Featured soups include two classics: a New England corn chowder ($3/$5) is the chunky and hearty version with plenty of corn, diced potato, carrot, celery and bacon that Bellino, who says the Inn is known for the chowder, inherited it from previous menus. The French onion au gratin ($6) has all that you would expect from the onion, herb and beef broth concoction, along with the addition of a crouton, three cheeses and fried crispy onion on top for crunch. Bellino likens the effect to eating a bowl of crisp cereal and adds the ball of crispy onions to give his soup crunch long after the crouton has given up all texture to the broth.

Instead of Swiss alone, Bellino also adds parmesan and provolone for even more flavor.

Bellino has added his own touch to the Smithville Inn Salad ($9), preferring sundried cranberries, sliced pears, candied walnuts and salty shaved Grana Padana cheese over the typical iceberg, cucumber, tomato and carrot salads that pass for a house salad in other establishments.

The balsamic dressing used on the Smithville Inn Salad is homemade, along with their raspberry, citrus and roasted garlic-basil dressings. Frequent salad specials served on the weekends always feature a specially made house dressing.

The Smithville chicken pot pie ($19) is another one of those dishes that has become one of the restaurant's mainstays. Made completely from scratch - including the dumplings, the flaky homemade top crust and a classic chicken veloute sauce - Bellino wouldn't even consider changing the recipe.

He gets a kick out of the looks on customers' faces when you place the overfilled, 9-inch bowl of homemade chicken pot pie in front of them.

"Most people can't finish it," Bellino says.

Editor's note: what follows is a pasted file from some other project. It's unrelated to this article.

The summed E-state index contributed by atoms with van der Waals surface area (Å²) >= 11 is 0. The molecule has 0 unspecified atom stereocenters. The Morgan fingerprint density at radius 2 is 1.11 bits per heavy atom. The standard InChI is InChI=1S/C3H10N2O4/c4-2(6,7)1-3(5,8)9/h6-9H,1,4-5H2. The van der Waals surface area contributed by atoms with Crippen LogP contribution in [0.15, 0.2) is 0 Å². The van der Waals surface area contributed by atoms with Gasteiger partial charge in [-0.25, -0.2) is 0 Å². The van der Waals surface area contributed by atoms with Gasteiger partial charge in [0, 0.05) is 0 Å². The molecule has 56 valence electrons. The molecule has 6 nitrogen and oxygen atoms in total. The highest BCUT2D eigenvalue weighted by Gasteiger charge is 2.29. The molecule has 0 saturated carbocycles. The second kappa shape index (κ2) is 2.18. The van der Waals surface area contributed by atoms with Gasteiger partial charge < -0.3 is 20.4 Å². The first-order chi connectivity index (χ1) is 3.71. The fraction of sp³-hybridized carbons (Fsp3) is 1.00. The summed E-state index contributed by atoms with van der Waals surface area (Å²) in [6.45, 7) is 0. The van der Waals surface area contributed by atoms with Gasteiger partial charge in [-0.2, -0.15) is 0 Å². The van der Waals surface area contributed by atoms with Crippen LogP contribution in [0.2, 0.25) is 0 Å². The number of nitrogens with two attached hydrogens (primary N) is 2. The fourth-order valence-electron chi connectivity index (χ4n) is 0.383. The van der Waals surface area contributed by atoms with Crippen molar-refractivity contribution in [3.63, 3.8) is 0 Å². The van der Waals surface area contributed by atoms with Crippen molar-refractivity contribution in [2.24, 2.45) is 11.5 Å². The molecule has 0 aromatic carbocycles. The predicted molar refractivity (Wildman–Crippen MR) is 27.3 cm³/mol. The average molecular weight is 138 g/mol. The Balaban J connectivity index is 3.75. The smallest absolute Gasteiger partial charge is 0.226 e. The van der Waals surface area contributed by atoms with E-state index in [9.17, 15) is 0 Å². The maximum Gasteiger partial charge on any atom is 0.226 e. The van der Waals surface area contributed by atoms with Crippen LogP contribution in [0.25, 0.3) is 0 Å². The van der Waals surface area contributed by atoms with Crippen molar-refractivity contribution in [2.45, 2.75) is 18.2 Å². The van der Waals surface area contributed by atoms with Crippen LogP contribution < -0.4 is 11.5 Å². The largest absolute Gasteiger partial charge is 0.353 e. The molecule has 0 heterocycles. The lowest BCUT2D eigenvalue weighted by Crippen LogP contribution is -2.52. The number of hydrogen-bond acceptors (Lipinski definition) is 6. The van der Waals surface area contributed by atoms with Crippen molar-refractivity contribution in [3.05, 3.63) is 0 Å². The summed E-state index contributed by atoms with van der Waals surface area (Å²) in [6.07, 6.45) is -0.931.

Braised short rib Forestiere ($22) includes wild mushrooms, broccolini, Grana Padana, truffle butter and paccheri pasta, a fresh extra large rigatoni that soaks up all the juice from the truffle butter. The boneless short rib dish gets a finishing pinch of truffle salt which pulls all the flavors together, after the tender beef is piled on top of the pasta.

Another longtime favorite is the prime rib of beef ($32) served with a traditional Yorkshire pudding and a natural au jus. Made from the beef drippings, flour, milk and eggs, Yorkshire pudding is more souffle than custard, airy and light, presented on top of a hand-sliced king cut of prime rib with au jus ladled over all.

"It's a healthy-sized portion of prime rib for sure," says Bellino, noting it is offered Fridays, Saturdays and Sundays only.

For those who prefer seafood, pan-seared crab cakes ($29), stuffed flounder ($27) with crab Imperial or sesame salmon ($26) are always available.

"We get a lot of repeat business, we have a nice little following," says Bellino, who says he is very fortunate to be in his position.

While many restaurants struggle to find new customers, The Smithville Inn always seems to be busy.

Big favorites

Two customer favorite appetizers include the smoked salmon and trout platter and the fried tomato with Gorgonzola cheese. Popular entrees include the braised short rib Forestiere and the stuffed pork chop with Fontina cheese and prosciutto, mashed Yukon gold potatoes and apple demi.

Making it special

One only has to walk around the grounds of The Smithville Inn to appreciate why so many weddings and special functions take place there every year including private parties for groups of 10 to 200. Special wedding package information is available on the website or by calling Heather Cramer, the banquet and event manager, at 609-652-7777.